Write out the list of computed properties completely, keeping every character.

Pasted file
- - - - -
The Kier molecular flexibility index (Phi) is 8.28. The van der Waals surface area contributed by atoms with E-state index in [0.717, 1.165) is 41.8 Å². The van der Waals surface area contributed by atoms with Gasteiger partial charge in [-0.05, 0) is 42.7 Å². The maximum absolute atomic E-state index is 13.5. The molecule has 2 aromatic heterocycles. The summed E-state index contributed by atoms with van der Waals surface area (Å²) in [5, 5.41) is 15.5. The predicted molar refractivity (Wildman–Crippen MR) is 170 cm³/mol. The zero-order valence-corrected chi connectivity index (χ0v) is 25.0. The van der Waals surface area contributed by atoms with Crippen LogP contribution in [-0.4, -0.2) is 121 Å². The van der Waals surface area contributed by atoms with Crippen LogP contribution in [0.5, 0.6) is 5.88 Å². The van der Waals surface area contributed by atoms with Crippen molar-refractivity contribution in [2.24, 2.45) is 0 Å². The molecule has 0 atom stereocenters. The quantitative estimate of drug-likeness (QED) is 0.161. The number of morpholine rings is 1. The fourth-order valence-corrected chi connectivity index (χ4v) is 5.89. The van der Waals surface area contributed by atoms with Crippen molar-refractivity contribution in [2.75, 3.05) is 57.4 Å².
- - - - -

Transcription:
The Kier molecular flexibility index (Phi) is 8.28. The van der Waals surface area contributed by atoms with E-state index in [0.717, 1.165) is 41.8 Å². The van der Waals surface area contributed by atoms with Gasteiger partial charge in [-0.05, 0) is 42.7 Å². The maximum absolute atomic E-state index is 13.5. The molecule has 2 aromatic heterocycles. The summed E-state index contributed by atoms with van der Waals surface area (Å²) in [5, 5.41) is 15.5. The predicted molar refractivity (Wildman–Crippen MR) is 170 cm³/mol. The zero-order valence-corrected chi connectivity index (χ0v) is 25.0. The van der Waals surface area contributed by atoms with Crippen LogP contribution in [-0.4, -0.2) is 121 Å². The van der Waals surface area contributed by atoms with Crippen LogP contribution in [0.5, 0.6) is 5.88 Å². The van der Waals surface area contributed by atoms with Crippen molar-refractivity contribution in [2.24, 2.45) is 0 Å². The molecule has 0 atom stereocenters. The quantitative estimate of drug-likeness (QED) is 0.161. The number of morpholine rings is 1. The fourth-order valence-corrected chi connectivity index (χ4v) is 5.89. The van der Waals surface area contributed by atoms with Crippen molar-refractivity contribution in [2.75, 3.05) is 57.4 Å².